Okay, fans of Harry Potter and Teacher Leadership. I’m reflecting on some Dementors that can just suck the passion, joy, effectiveness, and life out of teacher leadership and trying to pinpoint ways to battle them.

I’d love your feedback, ideas, and additions to the list. I think that when we can name something that is bothering us and identify some strategies to combat it, we are better off in the long run. And when we can share those strategies, the results are amplified.

Take that, Dementors! Below are pieces courtesy of my Ed Week blog, An Edugeeks’ Guide to K-12 Practice and Policy.

Part 1: The Dementor of Doubt

“I have the pleasure of working with some of the greatest teachers in the United States. I know I’m biased, but seriously. They are. Not only highly effective in the classroom, they are also great leaders of their colleagues. But here’s the kicker: They don’t know it. They have the swirling Doubt Dementor circling over their heads, like a vulture casting his eery shadow below. These teachers don’t see in themselves what others see in them; how amazing and gifted they truly are at reaching their students and inspiring their colleagues. They think they are not smart enough, old enough, accomplished enough to make a difference in the teaching profession. The Dementor sucks away their ability to see the great potential they hold with their students and other teachers.” Read more here.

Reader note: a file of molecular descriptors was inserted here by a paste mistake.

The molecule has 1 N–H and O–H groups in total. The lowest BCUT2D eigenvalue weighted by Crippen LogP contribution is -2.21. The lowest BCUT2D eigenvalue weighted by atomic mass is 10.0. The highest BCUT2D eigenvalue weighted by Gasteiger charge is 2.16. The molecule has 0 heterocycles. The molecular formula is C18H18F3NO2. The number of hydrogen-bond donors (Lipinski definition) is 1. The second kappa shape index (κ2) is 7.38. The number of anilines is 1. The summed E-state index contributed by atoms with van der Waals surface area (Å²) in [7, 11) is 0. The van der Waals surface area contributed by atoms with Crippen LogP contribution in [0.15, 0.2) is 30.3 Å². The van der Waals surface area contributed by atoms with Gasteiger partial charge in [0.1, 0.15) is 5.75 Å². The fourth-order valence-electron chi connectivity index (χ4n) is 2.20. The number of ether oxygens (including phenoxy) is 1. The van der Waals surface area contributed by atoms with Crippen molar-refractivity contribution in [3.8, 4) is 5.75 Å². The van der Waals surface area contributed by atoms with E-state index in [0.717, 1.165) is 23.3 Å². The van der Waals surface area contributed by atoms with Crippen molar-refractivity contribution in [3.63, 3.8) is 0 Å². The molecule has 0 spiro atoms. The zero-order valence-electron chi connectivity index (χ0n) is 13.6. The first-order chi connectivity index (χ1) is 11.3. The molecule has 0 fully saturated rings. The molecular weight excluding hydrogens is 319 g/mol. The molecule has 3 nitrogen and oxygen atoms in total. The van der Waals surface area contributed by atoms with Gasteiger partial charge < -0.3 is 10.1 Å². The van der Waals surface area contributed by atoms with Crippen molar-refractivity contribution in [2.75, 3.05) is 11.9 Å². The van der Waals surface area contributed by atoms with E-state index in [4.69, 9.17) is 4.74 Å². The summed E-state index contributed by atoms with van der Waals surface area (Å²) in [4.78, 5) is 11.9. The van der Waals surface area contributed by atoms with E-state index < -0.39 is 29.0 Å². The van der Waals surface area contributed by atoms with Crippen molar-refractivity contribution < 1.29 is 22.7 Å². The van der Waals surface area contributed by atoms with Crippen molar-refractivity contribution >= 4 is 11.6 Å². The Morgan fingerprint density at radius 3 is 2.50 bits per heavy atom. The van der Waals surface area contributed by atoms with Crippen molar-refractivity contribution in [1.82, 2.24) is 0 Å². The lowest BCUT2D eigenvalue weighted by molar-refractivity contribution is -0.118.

Part 2: The Second Dementor of Teacher Leadership: Saying Yes

“‘If not me, then who?’ That used to be my mantra. So I would say yes…to every committee, event, writing opportunity, meeting, event, conference-you name it. And one of the results is 137 plastic hotel card keys collected from work trips over the past 6 years. This Yes Dementor swirls overhead, affecting my personal life, professional life, and health. My effectiveness as an educator and an advocate. And sometimes, my effectiveness as a person.” Read more here.

Part 3: The Isolation Dementor

“This Dementor swirls around the heads of most teachers, especially since classroom life can be a solitary one. But this Death Eater has one favorite group of victims…teacher leaders.

Teacher leaders are isolated prey in their nature (for now). Teacher leaders should move in packs to avoid this Dementor, but the structures of the school day, geography, and existing education systems don’t necessarily cater to this type of pack behavior. So the Dementor lurks.” Read more here.

Part 4: The Rabble-Rouser Dementor

“I just had a long conversation with a colleague about being a rabble-rouser. Except that he didn’t expect to walk into the role. He thought he was being the best teacher he could be based on his experience and research. I wish I could say this was uncommon, but I feel like this is a familiar plague with great teachers and teacher leaders. The fact is that taking leaps and professional risks can result in unintended consequences and pushback, even though many feel that these risks help teachers grow to be more effective and promote teacher leadership.” Read more here.

What dementors have you faced, and how did you battle these death-eaters? Let’s talk strategies!

Photo courtesy of iKobe.



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